Copyright attorney works to 'reset clock' for art looted during the Holocaust

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By Linda Laderman
Legal News

Art looted from victims of Nazi atrocities during the Holocaust has driven more than a few plot lines of recent Hollywood films like ‘Woman in Gold,’ starring Helen Mirren as a Jewish woman who, after a protracted court battle, eventually recovers a painting that was stolen from her family during World War II.

But, according to New York copyright attorney Raymond Dowd, what goes on behind the scenes is much more complicated than what’s reflected on the screen.

“It’s an issue that was before the U.S. Senate in June when Helen Mirren and Ronald Lauder testified before the U.S. Senate Committee on Nazi looted art,” said Dowd, who was keynote speaker for the Jewish Bar Association of Michigan’s Sept. 14 presentation, “The Holocaust? Legal and Ethical Issues over Nazi Art Looting,” at the Holocaust Memorial Center in Farmington Hills.

Lauder, who owns the Neue Galerie in New York City where the painting ‘Woman in Gold,’ is exhibited, represented the World Jewish Restitution Organization at the hearing.

Two months prior to the Senate committee’s public review, Senators Schumer, Blumenthal, Cornyn, and Kruze introduced the Holocaust Expropriated Art Recovery (HEAR) Act, to assist Holocaust survivors and their families recover art stolen by the Nazis before, or during, World War II.

Describing the June hearing as an “unusually hopeful example of bipartisanship” Dowd said, “When I speak to the members of the military who have seen the effects of looting antiquities from museums, I often hear, ‘This is one of the reasons why we’re fighting in Iraq. It’s the very same thing allied troops fought for,’” Dowd said.

Dowd said he learned about the art world’s attitude toward works with a murky background when he defended Leon Fischer, an heir to Holocaust victims, in a protracted court battle over title to a drawing.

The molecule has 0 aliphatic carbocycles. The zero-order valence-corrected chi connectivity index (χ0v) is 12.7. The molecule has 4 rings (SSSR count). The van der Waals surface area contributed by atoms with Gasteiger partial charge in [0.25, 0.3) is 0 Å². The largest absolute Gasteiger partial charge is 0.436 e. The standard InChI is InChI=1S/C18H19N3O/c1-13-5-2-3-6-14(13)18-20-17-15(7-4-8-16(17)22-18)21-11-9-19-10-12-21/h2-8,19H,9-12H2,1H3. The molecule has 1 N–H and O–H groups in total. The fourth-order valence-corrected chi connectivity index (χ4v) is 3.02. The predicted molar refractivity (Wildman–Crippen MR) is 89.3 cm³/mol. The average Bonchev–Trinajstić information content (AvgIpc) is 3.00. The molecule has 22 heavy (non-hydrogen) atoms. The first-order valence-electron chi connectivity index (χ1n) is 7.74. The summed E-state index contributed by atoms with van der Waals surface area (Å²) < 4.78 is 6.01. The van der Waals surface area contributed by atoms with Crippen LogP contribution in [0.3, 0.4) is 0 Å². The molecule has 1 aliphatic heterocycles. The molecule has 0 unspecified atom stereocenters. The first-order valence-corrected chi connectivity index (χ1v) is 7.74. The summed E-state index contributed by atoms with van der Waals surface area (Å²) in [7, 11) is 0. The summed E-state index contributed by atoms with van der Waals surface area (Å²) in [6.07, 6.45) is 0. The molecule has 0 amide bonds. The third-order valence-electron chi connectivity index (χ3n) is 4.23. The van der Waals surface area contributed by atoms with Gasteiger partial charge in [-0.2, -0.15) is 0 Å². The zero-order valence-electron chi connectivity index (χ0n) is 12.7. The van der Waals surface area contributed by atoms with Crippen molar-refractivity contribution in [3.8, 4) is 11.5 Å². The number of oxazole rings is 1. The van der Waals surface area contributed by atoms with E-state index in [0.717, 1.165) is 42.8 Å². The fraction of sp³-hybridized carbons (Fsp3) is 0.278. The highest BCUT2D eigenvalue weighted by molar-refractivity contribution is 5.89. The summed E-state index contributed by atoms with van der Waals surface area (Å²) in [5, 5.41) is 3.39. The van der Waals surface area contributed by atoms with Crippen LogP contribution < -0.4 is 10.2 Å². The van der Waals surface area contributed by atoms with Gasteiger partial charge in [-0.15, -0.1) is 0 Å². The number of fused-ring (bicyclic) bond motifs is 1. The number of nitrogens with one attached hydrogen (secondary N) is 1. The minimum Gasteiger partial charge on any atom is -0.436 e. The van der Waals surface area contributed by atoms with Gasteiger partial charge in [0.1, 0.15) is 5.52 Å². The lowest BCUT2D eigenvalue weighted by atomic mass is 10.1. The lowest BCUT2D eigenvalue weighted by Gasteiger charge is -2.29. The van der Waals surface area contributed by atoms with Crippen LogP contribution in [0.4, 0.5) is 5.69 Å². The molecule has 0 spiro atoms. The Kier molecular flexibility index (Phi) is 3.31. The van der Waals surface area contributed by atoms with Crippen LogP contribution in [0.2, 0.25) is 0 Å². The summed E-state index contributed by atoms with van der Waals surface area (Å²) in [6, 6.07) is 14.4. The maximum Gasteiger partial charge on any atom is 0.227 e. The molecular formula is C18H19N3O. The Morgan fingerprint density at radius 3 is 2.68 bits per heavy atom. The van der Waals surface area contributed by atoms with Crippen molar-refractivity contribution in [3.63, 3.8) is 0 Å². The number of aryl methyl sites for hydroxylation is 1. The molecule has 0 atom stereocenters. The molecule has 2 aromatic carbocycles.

“I was an Irish Catholic kid who grew up in Brooklyn with friends who all came from persecuted places. But nothing prepared me for the journey I would take when I had all of the evidence in front of me. I wondered, ‘How did the legal community miss that – the robbing of artwork from the Jews?’”

Fischer, who has since died, was a New York stamp dealer, and an heir of Fritz and Lilly Grünbaum, Austrian Jews whose art collection vanished after they were murdered by the Nazis.

“When a guy named Leon Fischer came to my office about a dispute over one artwork. I thought, ‘How hard can that be?’

It turned out it was harder than any of the parties anticipated.

Beginning in 2005, Dowd litigated claims by Fischer and another relative, Milos Varva, against art collector and philanthropist David Bakalar, owner of the drawing by Egon Schiele, “Woman Seated with Bent Left Leg,” one of the many pieces of art that were part of the Grünbaum collection.

“The judge would only allow us to litigate one artwork,” Dowd said in an e-mail. “We tried to counterclaim against all of the artworks in a class action, but the judge rejected that.”

In 2012, the U.S. Court of Appeals for the Second Circuit allowed Bakalar to keep the drawing, based on a laches argument, a decision that Dowd said he found incredulous.

“This drawing was taken from a Jew by a Nazi while he was in a concentration camp,” Dowd said. “The judge said the Jews should have protected their artwork – but it just so happens that the entire family was murdered. It’s outrageous.”

Despite the 2012 decision, Dowd is optimistic about the HEAR legislation pending in Congress.

“I’m hopeful about the initiatives before Congress to reset the clock for Jewish families,” Dowd said. “It’s important for institutions to research their collections and start telling the truth,” Dowd said referring to actions that have involved American museums, including the Detroit Institute of Arts and the Toledo Museum of Art.

The resolution of the issues arising from art confiscated by the Nazis will not be won in courtrooms, said Dowd, but rather by developing an historical awareness through scholarship and research.

 “This is an important historical question,” Dowd said. “It’s not just a Jewish question. It is a current question of ethics that needs to be systematically addressed, in part, by examining a tax structure that grants loopholes to art collectors. There has to be more transparency.”

Institutions and collectors that accept art with questionable origins are betting that potential Jewish claimants will be dissuaded from pursuing claims because of the way institutions stereotype the Jewish people, according to Dowd.

“They think, ‘Jews love learning – they are the ‘People of the Book,’ so they are not going to sue universities and museums,” Dowd said. “This goes to the heart of why there is a blind spot. This is the challenge.”

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